As public monuments to prominent American historical figures were razed nationwide last week, progressive activists, in their seemingly endless search for an indefinable “social justice,” took the fight to a strange new battleground:
The world of fiction.
The battle was anything but organized or fair, however, as Japanese media company Square Enix was ambushed Tuesday by the social justice mob and bullied into removing from Twitter supposedly offensive promotional material for its upcoming “Marvel’s Avengers” video game.
In the now-deleted tweet, the Square Enix had revealed a still image of the in-game location “Heroes Park” and its virtual monument to iconic Avengers leader Captain America, who is reported to be deceased at the outset of the game’s narrative.
The game takes place in a supervillain-controlled San Francisco abandoned by “Earth’s Mightiest Heroes.”
Defaced by the game’s villainous occupation force and celebrated in silent rebellion by those who still support the Avengers, according to the original Square Enix tweet, the Captain America statue drew criticism across social media for alleged insensitivity to the ongoing protests and riots fueled by the death of George Floyd in Minneapolis police custody.
“We’ve heard your response to our recent post and agree that now was not the appropriate time to share this content from our game,” the company, which announced a creative “partnership” with Marvel in 2017, wrote on its Marvel’s Avengers Twitter account. “We apologize for being insensitive.”
Of course, the parallels between the Square Enix description of “Heroes Park” and the current state of affairs nationwide are many.
In addition to peaceful and widespread political discourse surrounding issues of societal racism and police brutality in the nearly four weeks since Floyd’s death, there has been no shortage of lawless and aggressive reactions in America’s most famed metropolitan areas, including rampant rioting and looting.
And prominent among the material casualities of many such aggressive outpourings have been monuments to prominent American monuments.
From monuments to the admittedly traitorous men who rebelled against the Union at the time of the Civil War to statues of flawed-yet-brilliant figures like the Founding Fathers or Christopher Columbus, few figures have escaped the long, uprooting arm of the social justice mob.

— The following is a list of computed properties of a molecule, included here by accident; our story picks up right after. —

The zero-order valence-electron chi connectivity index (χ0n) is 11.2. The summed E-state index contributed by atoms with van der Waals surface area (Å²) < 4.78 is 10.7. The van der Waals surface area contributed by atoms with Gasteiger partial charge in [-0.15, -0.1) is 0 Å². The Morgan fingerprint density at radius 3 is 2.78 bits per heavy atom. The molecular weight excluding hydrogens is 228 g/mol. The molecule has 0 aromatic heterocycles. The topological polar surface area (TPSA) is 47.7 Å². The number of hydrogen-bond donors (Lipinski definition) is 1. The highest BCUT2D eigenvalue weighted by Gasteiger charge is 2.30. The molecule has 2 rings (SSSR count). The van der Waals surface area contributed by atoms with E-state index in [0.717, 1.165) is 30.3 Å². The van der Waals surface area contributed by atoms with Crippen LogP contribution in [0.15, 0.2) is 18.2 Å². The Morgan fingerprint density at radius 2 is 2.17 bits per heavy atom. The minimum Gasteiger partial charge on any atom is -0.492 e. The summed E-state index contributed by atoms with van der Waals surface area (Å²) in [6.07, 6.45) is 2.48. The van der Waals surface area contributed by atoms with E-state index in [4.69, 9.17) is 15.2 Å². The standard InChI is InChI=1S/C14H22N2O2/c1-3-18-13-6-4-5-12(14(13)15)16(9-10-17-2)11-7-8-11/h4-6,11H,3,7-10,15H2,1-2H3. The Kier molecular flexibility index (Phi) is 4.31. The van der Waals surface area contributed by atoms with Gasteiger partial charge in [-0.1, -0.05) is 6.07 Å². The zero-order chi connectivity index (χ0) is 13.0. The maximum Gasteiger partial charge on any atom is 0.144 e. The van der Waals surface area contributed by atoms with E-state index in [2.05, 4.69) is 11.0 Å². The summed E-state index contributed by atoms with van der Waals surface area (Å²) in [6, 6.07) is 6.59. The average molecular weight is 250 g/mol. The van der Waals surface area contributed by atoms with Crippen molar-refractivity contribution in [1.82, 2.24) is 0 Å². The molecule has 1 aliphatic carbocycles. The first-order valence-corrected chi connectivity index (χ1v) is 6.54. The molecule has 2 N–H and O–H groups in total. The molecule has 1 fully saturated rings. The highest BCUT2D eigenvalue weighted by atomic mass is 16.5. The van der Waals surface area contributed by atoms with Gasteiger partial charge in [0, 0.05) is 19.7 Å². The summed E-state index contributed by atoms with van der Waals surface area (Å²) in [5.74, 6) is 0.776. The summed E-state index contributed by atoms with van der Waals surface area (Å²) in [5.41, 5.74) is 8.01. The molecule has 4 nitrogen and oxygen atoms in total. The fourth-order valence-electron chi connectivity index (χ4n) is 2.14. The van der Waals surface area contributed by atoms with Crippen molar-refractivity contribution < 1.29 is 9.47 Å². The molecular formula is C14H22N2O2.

How it is that members of that mob take personal offense at a 280-character social media admonishment of the fictional fascists responsible for defacing a fictional monument to a fictional American hero, however, is beyond me.
Now, were I a psychologist — which I certainly am not — I might suggest the answer is projection.
Hard to look on in justification of your own selfish and tyrannical actions when those actions are staring you back in the face — only, they’re the actions of the bad guy.
Unfortunately for the rest of us, Square Enix was unwilling to make the social justice mob grapple with its own self-image and learn a lesson or two.
Marvel Comics’ prominent video game industry partner, much like a number of companies in the modern cultural landscape, lacked the courage to withstand the smallest, loudest portion of its consumer base.
Do you think the left’s attacks on American monuments and symbols have gone too far?
It broke the first rule of respect: Never cave to the loudest voice, simply because it is the loudest voice. Like a petulant child rewarded after a tantrum, mobs will learn from such cowardice only that aggressive action is the most effective way to get what they want.
Of course, that rule itself is too rarely respected in the current climate.
This is far from the first time we’ve seen such cowardice — and it likely won’t be the last.
How else do you explain the mob we’re left looking at?
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